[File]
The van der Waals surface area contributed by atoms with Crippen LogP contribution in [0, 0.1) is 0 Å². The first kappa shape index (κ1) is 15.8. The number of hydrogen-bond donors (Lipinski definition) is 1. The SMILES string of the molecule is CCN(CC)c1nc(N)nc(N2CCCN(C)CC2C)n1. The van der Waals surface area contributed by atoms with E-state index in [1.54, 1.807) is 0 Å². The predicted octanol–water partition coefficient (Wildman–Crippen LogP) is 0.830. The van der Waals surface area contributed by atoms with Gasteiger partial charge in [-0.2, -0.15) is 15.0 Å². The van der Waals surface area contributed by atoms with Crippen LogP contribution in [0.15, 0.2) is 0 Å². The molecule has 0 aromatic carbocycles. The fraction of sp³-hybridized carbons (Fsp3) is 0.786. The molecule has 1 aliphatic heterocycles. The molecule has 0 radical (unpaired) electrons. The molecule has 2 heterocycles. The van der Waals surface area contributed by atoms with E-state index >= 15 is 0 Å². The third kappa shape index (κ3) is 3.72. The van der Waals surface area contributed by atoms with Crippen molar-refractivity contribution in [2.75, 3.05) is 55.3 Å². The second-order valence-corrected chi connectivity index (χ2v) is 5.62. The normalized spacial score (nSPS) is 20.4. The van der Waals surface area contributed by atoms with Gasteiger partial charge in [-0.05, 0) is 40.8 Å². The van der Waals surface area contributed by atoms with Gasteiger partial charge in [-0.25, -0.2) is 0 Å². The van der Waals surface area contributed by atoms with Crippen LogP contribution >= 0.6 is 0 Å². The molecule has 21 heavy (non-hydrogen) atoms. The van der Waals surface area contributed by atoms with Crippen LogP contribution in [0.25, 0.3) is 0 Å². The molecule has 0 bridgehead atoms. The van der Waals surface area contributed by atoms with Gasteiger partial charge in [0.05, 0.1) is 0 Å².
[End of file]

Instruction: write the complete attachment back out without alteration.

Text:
The van der Waals surface area contributed by atoms with Crippen LogP contribution in [0, 0.1) is 0 Å². The first kappa shape index (κ1) is 15.8. The number of hydrogen-bond donors (Lipinski definition) is 1. The SMILES string of the molecule is CCN(CC)c1nc(N)nc(N2CCCN(C)CC2C)n1. The van der Waals surface area contributed by atoms with E-state index in [1.54, 1.807) is 0 Å². The predicted octanol–water partition coefficient (Wildman–Crippen LogP) is 0.830. The van der Waals surface area contributed by atoms with Gasteiger partial charge in [-0.2, -0.15) is 15.0 Å². The van der Waals surface area contributed by atoms with Crippen LogP contribution in [0.15, 0.2) is 0 Å². The molecule has 0 aromatic carbocycles. The fraction of sp³-hybridized carbons (Fsp3) is 0.786. The molecule has 1 aliphatic heterocycles. The molecule has 0 radical (unpaired) electrons. The molecule has 2 heterocycles. The van der Waals surface area contributed by atoms with E-state index >= 15 is 0 Å². The third kappa shape index (κ3) is 3.72. The van der Waals surface area contributed by atoms with Crippen molar-refractivity contribution in [2.75, 3.05) is 55.3 Å². The second-order valence-corrected chi connectivity index (χ2v) is 5.62. The normalized spacial score (nSPS) is 20.4. The van der Waals surface area contributed by atoms with Gasteiger partial charge in [-0.05, 0) is 40.8 Å². The van der Waals surface area contributed by atoms with Gasteiger partial charge in [-0.25, -0.2) is 0 Å². The van der Waals surface area contributed by atoms with Crippen LogP contribution >= 0.6 is 0 Å². The molecule has 21 heavy (non-hydrogen) atoms. The van der Waals surface area contributed by atoms with Crippen LogP contribution in [0.25, 0.3) is 0 Å². The molecule has 0 bridgehead atoms. The van der Waals surface area contributed by atoms with Gasteiger partial charge in [0.05, 0.1) is 0 Å².